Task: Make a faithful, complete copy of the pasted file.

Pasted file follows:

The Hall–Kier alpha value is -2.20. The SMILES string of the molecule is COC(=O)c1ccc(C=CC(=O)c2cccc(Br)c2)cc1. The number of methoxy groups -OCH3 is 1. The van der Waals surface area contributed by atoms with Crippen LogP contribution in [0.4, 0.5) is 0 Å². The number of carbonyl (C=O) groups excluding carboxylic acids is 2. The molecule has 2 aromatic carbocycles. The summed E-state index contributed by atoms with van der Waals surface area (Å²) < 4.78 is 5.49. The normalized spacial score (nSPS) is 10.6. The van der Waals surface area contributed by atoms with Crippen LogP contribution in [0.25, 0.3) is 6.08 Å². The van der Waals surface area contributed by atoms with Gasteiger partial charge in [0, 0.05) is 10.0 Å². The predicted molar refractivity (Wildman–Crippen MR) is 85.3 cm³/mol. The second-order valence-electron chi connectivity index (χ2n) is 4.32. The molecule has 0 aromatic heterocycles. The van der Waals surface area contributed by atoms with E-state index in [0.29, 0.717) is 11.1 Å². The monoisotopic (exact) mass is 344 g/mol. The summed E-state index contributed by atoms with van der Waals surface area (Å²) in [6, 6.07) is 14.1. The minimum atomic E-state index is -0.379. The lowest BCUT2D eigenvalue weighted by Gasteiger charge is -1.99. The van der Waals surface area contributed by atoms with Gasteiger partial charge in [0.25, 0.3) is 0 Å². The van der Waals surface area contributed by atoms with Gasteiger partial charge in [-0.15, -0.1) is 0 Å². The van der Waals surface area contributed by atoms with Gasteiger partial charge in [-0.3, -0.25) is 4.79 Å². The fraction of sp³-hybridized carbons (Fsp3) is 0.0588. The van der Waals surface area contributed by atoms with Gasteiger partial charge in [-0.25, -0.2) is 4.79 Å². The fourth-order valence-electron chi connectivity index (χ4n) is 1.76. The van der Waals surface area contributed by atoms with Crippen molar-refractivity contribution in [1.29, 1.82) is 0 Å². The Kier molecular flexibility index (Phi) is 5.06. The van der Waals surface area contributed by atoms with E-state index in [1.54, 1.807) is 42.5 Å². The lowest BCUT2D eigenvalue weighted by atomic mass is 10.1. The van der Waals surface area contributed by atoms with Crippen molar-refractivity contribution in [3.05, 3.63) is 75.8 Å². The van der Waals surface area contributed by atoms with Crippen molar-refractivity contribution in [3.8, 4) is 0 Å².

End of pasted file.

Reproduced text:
The Hall–Kier alpha value is -2.20. The SMILES string of the molecule is COC(=O)c1ccc(C=CC(=O)c2cccc(Br)c2)cc1. The number of methoxy groups -OCH3 is 1. The van der Waals surface area contributed by atoms with Crippen LogP contribution in [0.4, 0.5) is 0 Å². The number of carbonyl (C=O) groups excluding carboxylic acids is 2. The molecule has 2 aromatic carbocycles. The summed E-state index contributed by atoms with van der Waals surface area (Å²) < 4.78 is 5.49. The normalized spacial score (nSPS) is 10.6. The van der Waals surface area contributed by atoms with Crippen LogP contribution in [0.25, 0.3) is 6.08 Å². The van der Waals surface area contributed by atoms with Gasteiger partial charge in [0, 0.05) is 10.0 Å². The predicted molar refractivity (Wildman–Crippen MR) is 85.3 cm³/mol. The second-order valence-electron chi connectivity index (χ2n) is 4.32. The molecule has 0 aromatic heterocycles. The van der Waals surface area contributed by atoms with E-state index in [0.29, 0.717) is 11.1 Å². The monoisotopic (exact) mass is 344 g/mol. The summed E-state index contributed by atoms with van der Waals surface area (Å²) in [6, 6.07) is 14.1. The minimum atomic E-state index is -0.379. The lowest BCUT2D eigenvalue weighted by Gasteiger charge is -1.99. The van der Waals surface area contributed by atoms with Gasteiger partial charge in [0.25, 0.3) is 0 Å². The van der Waals surface area contributed by atoms with Gasteiger partial charge in [-0.15, -0.1) is 0 Å². The van der Waals surface area contributed by atoms with Gasteiger partial charge in [-0.3, -0.25) is 4.79 Å². The fraction of sp³-hybridized carbons (Fsp3) is 0.0588. The van der Waals surface area contributed by atoms with Gasteiger partial charge in [-0.25, -0.2) is 4.79 Å². The fourth-order valence-electron chi connectivity index (χ4n) is 1.76. The van der Waals surface area contributed by atoms with Crippen molar-refractivity contribution in [1.29, 1.82) is 0 Å². The Kier molecular flexibility index (Phi) is 5.06. The van der Waals surface area contributed by atoms with E-state index in [1.54, 1.807) is 42.5 Å². The lowest BCUT2D eigenvalue weighted by atomic mass is 10.1. The van der Waals surface area contributed by atoms with Crippen molar-refractivity contribution in [3.05, 3.63) is 75.8 Å². The van der Waals surface area contributed by atoms with Crippen molar-refractivity contribution in [3.8, 4) is 0 Å².